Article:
turned on the camera I had bought for a hemp show he was doing thinking I would
return the camera after 30 days and I just cried and spoke from my heart for 28
minutes straight into the camera. I felt so good after that cathartic
expression. I aired the video on access tv and entered the lottery for a weekly
show Goddess Kring. I rented a mailbox and the mail poured in! I had no idea how
many people would actually watch me. Channel surfers seem to catch me and notice
the nudity and body paint, facial close-ups and stop and listen to me. I was
also a guest on other shows before I had my own but was unhappy with the
results. I clam up and get real quiet with other people unless I know they are
supportive of my expression and sensitive to me. I did theater in high school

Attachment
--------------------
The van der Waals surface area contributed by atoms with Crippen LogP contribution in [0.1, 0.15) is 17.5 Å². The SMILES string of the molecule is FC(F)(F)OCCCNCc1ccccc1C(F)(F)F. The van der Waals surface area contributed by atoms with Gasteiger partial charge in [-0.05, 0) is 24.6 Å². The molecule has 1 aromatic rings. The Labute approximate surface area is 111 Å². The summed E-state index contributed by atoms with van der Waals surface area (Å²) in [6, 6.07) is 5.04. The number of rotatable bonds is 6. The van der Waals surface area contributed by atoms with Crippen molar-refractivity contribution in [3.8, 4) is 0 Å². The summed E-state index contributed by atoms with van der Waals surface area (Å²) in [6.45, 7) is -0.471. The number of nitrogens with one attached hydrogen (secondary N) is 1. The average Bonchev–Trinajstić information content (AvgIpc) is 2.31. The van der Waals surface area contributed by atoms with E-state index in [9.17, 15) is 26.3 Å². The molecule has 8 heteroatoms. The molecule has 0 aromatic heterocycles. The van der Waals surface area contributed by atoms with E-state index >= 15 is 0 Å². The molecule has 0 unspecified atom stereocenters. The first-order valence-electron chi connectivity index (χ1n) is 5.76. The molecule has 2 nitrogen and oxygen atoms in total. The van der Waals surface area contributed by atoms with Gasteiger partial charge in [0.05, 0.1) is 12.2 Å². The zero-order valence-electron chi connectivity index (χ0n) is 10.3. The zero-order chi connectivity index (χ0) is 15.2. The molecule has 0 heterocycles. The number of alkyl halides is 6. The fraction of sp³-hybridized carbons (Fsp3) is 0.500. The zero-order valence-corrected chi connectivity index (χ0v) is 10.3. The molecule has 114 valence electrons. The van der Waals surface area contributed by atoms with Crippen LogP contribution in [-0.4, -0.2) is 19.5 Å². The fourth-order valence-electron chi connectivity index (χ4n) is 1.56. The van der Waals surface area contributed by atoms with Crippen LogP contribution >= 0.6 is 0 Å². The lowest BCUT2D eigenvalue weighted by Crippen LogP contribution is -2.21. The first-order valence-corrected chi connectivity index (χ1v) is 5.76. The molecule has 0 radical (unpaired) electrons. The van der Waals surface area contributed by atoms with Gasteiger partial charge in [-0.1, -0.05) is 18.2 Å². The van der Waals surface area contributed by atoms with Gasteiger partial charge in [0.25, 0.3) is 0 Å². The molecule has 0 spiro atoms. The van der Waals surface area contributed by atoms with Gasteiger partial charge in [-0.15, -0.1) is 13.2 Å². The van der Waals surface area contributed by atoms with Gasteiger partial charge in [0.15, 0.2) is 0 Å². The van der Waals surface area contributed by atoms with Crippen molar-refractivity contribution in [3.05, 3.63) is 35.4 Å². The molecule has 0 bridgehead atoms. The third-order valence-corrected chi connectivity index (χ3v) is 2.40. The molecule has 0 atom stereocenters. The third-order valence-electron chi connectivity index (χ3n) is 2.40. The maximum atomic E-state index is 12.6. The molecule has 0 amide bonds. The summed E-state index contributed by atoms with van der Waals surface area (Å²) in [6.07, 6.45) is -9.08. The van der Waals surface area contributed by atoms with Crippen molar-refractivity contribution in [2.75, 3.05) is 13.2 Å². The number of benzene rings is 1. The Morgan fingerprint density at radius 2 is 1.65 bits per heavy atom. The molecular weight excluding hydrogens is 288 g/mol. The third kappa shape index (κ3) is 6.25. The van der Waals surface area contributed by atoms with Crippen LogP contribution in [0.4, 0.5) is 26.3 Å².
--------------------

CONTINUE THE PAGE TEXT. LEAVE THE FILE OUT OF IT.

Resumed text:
and was in choir. I have written in a diary since about age 13. The video is an
extension of my journals - a living documentary of my life. Video is perfect for
my shyness. I can create at home alone with total freedom and ease and share it
with the public. I combine my background in graphic design, modeling, painting,
writing, photographpy, poetry and music and mix all my talents into one medium.
I consider my video a political activism of sorts using my personal freedom and
encouraging others to question reality and be aware of freedom and use it! The
path that led me to video was not getting photographed enough as a child -
growing up with artist parents who are also perfectionists and critical which